VANCOUVER — A co-owner of the Vancouver Whitecaps says he's been troubled for several weeks by decade-old allegations of abuse and harassment by a former coach with the club.
"We don't like it. We've been losing sleep, too," Jeff Mallett told reporters on Wednesday. "So I feel badly, especially for the women who've been impacted by this."
His comments came after the club released a letter, signed by Mallett and co-owner Greg Kerfoot, apologizing for pain and suffering experienced by women who were involved with the team around 2008.
More than a dozen women who played for the Whitecaps and were part of Canada's under-20 talent pool around 2008 have come forward to allege Bob Birarda, a former coach for both squads, acted inappropriately with members of the team.
The allegations include rubbing a player's thigh, sending players sexual text messages, making lewd comments and bullying young women who ignored or spoke out against his behaviour.
None of the allegations have been proven in court.
The Whitecaps issued a timeline of events on Wednesday, saying they first received a complaint in May 2008 and immediately hired an ombudswoman to review the situation. Based on her recommendations, the coach was given training "which explicitly outlined appropriate boundaries and behaviour."
Mallett — who was not with the team in 2008 — said the coach complied with the rules for the rest of the Whitecaps' season, but after the season ended, additional complaints were made to Canada Soccer.
The timeline says that both the Whitecaps and Canada Soccer "made the decision to no longer employ the coach" in October 2008.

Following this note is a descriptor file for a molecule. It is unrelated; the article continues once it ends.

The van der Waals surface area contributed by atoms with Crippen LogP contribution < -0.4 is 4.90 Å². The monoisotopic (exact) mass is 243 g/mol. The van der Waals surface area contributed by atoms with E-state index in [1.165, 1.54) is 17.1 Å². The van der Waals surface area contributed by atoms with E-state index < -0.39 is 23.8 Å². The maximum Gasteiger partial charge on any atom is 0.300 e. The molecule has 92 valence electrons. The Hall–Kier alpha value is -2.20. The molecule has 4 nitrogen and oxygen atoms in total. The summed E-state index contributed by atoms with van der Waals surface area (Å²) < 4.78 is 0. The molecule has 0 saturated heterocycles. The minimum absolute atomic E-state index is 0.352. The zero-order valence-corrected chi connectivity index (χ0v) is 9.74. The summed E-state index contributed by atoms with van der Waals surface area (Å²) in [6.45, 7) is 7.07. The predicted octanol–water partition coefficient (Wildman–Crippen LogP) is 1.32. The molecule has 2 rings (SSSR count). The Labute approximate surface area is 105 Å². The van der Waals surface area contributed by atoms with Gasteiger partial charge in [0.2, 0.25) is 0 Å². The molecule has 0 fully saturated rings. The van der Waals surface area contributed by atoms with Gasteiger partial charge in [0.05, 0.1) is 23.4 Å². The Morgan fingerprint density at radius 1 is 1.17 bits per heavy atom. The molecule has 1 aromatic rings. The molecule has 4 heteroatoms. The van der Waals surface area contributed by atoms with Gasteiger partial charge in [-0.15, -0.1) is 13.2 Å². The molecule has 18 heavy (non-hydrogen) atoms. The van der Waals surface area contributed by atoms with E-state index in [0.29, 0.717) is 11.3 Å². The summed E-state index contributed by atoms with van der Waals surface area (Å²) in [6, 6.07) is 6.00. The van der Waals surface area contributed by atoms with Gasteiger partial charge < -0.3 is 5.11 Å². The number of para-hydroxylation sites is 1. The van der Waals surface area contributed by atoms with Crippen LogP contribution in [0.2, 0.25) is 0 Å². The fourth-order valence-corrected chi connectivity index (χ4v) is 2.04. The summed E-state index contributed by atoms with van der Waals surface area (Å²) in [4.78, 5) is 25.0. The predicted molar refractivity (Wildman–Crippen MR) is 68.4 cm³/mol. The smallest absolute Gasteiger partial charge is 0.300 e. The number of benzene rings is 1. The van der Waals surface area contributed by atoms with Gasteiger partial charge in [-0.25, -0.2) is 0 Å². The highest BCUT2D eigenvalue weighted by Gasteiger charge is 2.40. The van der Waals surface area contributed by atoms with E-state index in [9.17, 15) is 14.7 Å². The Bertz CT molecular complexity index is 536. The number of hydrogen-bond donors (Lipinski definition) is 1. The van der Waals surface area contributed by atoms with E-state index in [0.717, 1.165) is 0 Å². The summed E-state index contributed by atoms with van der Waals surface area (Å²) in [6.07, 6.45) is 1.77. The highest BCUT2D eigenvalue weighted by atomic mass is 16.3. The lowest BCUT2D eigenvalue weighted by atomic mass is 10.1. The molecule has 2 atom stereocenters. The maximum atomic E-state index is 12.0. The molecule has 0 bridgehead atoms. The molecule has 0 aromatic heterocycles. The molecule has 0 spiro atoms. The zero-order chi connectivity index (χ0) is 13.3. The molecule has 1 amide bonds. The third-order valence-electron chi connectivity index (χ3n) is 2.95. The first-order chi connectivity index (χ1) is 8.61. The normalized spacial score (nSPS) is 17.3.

The Whitecaps have also said the club recently contacted police in Vancouver to see if further action is required.
The organization will do an independent review of the actions taken in 2008 and make the results public.
"If the truth comes out and it's not what we thought it was, then we'll take action," Mallett said.
All of the allegations will also be reviewed, he added.
Asked whether changes need to be made to the club's front office, Mallett said he didn't anticipate any switch ups.
"Nothing's ruled out at this point. But looking at this issue, I don't see that as a necessary element at this point," he said.
None of the women who've come forward with allegations have been approached by the club, Mallett said, but he added that he'd like to speak with them "as soon as possible."
"What I'd say to all the group is thank you for raising these issues. If there's information that wasn't made available before, please bring it forward," he said. "We believe that we made the right moves to get to this point but we're open to make adjustments if we need to."
Soccer fans in Vancouver have expressed their concern with the club's perceived inaction over the allegations on social media and with protests at two recent home games.
Many have raised questions about why no one from the team's front office had publicly spoken about the allegations since they were raised in a blog post in February.
Staff have long been working behind the scenes, Mallett said, going through old hard drives and emails, and reviewing old conversations to make sure everything was in order before an official apology was made.
The Whitecaps decided to come forward Wednesday because they wanted to show how much they care, he added.
"We are real people. We really care," he said. "We've put all these years and effort into (the club). This is our personal thing. And I'm taking it personal."
Mallett also asked fans to give the team a chance to regain their trust, and to give the review fair judgment when it's released.
The organization not only wants to make sure that what allegedly happened in 2008 doesn't happen again, but also wants to step up and become a leader in creating safe spaces in sport, Mallett added.
He said that as a father to two girls, the 2008 situation "didn't pass the dad test."
"At the end of the day, this isn't dollars and cents and jerseys and popcorn and all that stuff. This is people at the core of it. And this is what our club is all about," Mallett said.
Gemma Karstens-Smith, The Canadian Press